The basin of the Avoca is 250 square miles.
The Avoca was originally called Abhainn Mhór ('Great River') or Abhainn Dé ('The god's river'). ('Avonmore' is now the name of its main headwater.) The present name is derived from the name of a river in Ptolemy's Geographia, which was thought to correspond to the Avoca; a river Ptolemy called Oboka (Οβοκα). Other scholarship suggests that the Oboka is more likely refers to the Liffey.
The Avoca starts life as two rivers, the Avonmore ('Great River') and the Avonbeg ('Little River'). These join together at a celebrated spot called the Meeting of the Waters (Cumar an dá Uisce) in the Vale of Avoca. The Meeting of the Waters is considered a local beauty spot, and was celebrated by Thomas Moore in his song of the same name.
There is not in the wide world a valley so sweet,
The village of Avoca stands on the riverbank.
The long term average flow rate of the Avoca is 4,440 gallons a second.
The valley of the Avoca has a large copper mine, and further downstream was the NET fertilizer factory (closed since 2002). These are said to have contributed greatly to pollution in the lower reaches of the river.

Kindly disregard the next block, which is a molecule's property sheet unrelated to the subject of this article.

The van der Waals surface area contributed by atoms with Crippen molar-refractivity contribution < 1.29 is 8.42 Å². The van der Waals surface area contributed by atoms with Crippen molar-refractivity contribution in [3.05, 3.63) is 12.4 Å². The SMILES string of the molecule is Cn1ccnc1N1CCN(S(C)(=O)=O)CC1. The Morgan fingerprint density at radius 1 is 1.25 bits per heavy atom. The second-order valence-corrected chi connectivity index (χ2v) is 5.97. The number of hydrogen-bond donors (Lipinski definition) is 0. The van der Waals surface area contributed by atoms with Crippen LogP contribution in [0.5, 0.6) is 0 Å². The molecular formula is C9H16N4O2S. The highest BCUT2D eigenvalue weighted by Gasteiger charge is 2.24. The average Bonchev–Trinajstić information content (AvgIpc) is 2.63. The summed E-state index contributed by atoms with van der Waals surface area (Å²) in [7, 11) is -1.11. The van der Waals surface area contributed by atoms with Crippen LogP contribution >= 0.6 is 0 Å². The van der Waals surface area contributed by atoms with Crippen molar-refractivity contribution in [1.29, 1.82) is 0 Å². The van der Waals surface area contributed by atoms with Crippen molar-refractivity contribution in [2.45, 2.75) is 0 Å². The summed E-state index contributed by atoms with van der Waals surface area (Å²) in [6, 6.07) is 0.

The railway line from Dublin to Rosslare also passes along the Vale of Avoca, cutting inland from its mainly coastal route and the R752 road tightly follows the west bank of the Avoca from The Meetings to Arklow.
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about River Avoca)
- "Fishing in Ireland. An angler's guide to the best fishing in Ireland.". fishinginireland.info. http://www.fishinginireland.info/trout/east/wicklow/avoca.htm.
- "Archived copy". Archived from the original on 2016-03-03. https://web.archive.org/web/20160303222354/http://www.serbd.com/MultiDownloads/Creport/Chapters/Physical%20Description%20Ch3.pdf. Retrieved 2015-03-02.
- The Placenames Database of Ireland: Avoca